Feb. 12 (UPI) -- South Korean conservatives traveling with a parliamentary delegation to Washington have voiced concerns about a new nuclear crisis in the event of collapsed talks on North Korea denuclearization, according to a South Korean press report.
News 1 reported Tuesday members of the main opposition Liberty Korea Party met with former U.S. Secretary of State Colin Powell as well as other former U.S. officials, sometimes independently of the larger South Korean delegation led by National Assembly Speaker Moon Hee-sang.
During a meeting with Lt. Gen. Wallace Gregson, a former assistant secretary of defense on Asian Pacific security affairs, Liberty Korea Party politicians expressed concerns of a "nuclear domino" should a declaration of the end of the Korean War follow the planned Hanoi summit between President Donald Trump and Kim Jong Un.
Gregson, who is retired, had reportedly said an end-of-war declaration that comes despite lack of progress on complete denuclearization amounts to political propaganda, according to News 1's South Korean sources.
Gregson, who was once the commanding general of Marine Corps Forces Pacific and Central Command, also reportedly said if North Korea does not follow through with denuclearization steps, there is concern of the higher likelihood of a nuclear arms race in Japan and South Korea.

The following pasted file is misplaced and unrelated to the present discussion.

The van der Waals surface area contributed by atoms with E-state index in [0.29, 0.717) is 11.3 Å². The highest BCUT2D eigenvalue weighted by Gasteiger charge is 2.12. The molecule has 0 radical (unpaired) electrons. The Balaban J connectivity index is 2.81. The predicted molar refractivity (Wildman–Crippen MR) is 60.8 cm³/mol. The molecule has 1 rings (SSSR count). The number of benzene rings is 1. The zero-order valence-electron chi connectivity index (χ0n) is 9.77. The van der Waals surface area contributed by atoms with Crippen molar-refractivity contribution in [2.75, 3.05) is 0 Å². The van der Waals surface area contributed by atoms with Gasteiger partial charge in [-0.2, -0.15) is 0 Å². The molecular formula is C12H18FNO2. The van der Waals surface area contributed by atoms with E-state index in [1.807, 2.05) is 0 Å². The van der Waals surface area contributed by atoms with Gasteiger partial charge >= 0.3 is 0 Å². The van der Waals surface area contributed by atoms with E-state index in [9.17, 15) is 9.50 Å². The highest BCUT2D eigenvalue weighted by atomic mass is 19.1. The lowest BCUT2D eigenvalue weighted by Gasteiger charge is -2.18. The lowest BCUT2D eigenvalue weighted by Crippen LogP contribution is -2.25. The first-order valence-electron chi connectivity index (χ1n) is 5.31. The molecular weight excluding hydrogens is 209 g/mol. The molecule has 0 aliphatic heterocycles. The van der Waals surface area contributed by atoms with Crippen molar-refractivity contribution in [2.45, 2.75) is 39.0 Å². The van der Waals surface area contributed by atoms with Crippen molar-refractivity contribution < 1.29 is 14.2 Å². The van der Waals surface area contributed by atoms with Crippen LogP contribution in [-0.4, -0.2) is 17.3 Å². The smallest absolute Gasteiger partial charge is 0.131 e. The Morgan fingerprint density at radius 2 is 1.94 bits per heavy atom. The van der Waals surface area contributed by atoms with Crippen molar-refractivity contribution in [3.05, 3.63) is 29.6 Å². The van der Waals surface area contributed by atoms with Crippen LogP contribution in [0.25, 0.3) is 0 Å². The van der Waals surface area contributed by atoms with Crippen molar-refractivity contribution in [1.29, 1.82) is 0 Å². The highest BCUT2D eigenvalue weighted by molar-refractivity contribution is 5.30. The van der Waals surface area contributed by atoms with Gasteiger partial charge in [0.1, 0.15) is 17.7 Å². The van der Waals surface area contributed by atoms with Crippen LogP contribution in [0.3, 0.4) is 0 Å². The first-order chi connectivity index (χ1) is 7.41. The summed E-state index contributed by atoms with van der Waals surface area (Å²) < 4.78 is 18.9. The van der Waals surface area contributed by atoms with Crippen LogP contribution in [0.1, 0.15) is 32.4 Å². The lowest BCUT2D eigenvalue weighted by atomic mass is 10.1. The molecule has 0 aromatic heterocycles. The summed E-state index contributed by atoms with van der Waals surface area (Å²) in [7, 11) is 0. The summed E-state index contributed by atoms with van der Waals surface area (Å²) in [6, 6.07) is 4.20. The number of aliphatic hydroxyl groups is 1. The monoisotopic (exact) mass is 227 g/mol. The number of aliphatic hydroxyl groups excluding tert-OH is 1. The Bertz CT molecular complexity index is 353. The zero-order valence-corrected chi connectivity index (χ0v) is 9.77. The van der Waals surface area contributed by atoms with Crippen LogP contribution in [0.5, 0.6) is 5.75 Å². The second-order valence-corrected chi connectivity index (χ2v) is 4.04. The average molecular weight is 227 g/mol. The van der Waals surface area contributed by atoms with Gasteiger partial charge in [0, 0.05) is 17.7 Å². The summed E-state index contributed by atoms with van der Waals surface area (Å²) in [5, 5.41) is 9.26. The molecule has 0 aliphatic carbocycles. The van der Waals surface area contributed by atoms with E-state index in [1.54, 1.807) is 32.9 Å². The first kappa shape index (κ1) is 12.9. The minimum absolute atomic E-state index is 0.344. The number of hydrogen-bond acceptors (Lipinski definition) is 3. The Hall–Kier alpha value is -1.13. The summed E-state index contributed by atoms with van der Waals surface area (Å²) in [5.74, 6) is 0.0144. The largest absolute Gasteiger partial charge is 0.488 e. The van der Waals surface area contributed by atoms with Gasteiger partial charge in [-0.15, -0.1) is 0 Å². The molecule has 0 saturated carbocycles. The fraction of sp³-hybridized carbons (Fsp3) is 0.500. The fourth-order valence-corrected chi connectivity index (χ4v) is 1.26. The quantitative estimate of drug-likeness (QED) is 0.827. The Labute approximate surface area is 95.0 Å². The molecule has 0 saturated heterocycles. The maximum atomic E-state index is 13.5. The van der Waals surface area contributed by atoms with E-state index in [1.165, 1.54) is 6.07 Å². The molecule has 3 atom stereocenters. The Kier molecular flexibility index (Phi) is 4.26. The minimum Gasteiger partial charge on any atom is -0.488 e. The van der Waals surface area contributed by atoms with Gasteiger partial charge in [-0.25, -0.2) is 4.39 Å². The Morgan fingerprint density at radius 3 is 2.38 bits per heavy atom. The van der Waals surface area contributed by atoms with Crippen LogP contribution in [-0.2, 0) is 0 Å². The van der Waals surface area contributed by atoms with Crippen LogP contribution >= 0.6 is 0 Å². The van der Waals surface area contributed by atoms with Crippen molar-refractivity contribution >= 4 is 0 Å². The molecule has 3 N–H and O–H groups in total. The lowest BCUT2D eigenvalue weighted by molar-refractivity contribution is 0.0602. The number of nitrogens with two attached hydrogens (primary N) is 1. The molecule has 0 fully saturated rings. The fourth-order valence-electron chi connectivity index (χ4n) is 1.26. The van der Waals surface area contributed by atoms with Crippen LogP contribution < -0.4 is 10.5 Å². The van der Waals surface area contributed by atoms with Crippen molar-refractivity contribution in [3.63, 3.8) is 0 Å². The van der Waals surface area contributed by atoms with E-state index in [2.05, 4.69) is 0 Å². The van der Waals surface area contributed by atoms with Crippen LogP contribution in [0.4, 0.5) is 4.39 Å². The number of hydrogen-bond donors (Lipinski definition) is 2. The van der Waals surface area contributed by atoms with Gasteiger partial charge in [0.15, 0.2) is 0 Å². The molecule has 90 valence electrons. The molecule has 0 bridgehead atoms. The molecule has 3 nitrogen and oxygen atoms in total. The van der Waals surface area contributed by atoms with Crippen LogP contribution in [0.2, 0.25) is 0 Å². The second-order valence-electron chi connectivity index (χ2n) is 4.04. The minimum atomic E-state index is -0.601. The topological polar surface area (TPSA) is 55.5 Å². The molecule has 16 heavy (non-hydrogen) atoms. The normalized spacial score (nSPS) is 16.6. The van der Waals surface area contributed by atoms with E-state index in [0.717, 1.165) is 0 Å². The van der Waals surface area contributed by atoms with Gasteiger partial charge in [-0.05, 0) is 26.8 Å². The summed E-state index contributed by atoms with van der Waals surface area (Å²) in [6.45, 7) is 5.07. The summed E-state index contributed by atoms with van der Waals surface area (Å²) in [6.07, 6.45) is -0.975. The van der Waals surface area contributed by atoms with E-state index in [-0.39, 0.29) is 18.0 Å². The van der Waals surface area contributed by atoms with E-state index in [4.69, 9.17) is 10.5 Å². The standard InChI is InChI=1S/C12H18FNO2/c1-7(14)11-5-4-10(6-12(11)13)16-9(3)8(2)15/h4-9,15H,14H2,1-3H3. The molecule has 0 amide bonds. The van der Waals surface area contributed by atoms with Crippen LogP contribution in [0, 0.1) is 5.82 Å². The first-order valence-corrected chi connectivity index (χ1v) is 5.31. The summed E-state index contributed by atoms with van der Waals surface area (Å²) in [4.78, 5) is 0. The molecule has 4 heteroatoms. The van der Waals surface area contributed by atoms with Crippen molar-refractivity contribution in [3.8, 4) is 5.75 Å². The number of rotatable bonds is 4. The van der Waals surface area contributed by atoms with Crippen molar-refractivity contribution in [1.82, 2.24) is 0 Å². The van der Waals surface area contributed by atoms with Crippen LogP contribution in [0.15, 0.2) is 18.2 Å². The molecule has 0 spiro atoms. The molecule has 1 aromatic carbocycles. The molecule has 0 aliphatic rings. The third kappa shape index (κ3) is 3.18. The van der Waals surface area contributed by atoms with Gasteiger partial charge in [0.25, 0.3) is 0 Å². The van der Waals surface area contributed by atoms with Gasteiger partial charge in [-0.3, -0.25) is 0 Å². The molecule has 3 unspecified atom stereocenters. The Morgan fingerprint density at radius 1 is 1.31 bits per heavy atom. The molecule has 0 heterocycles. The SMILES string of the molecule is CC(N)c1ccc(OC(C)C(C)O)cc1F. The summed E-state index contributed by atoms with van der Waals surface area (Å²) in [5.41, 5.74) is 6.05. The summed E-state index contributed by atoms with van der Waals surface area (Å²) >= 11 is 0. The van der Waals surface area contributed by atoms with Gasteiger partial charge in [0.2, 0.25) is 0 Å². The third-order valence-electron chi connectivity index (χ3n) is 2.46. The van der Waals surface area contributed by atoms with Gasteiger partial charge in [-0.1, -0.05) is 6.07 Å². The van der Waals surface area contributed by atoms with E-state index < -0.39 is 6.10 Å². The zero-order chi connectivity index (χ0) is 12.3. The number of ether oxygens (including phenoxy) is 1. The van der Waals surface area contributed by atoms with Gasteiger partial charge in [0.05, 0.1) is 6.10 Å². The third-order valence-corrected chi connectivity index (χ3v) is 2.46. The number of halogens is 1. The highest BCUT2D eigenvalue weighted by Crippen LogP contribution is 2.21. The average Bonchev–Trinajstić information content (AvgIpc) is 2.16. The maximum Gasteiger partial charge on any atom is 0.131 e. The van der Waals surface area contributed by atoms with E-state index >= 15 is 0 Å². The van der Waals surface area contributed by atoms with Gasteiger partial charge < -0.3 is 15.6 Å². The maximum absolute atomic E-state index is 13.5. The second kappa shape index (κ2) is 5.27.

Liberty Korea's Na Kyung-won, a veteran politician and conservative, said she agrees with any views the "rapid progress" in inter-Korea relations have created difficulties for the United States.
The group also paid their respects to fallen U.S. soldiers at the Korean War Memorial in Washington, according to News 1.
The South Korean delegation's visit comes at a time when economists in Seoul are reassessing the performance of the North Korean economy, and calls are growing from pro-engagement groups for greater business exchange.
Seoul Pyongyang News reported Tuesday a researcher at government-run Korea Institute for National Unification said statistics on the North Korean economy are lowball figures that do not capture actual growth rates.
Kim Suk-jin said at a forum at Seoul National University North Korean GDP growth rates could be much higher than estimated by the Bank of Korea. In a decade, the North Korean economy could have grown by as much as 10.5 percent, Kim said.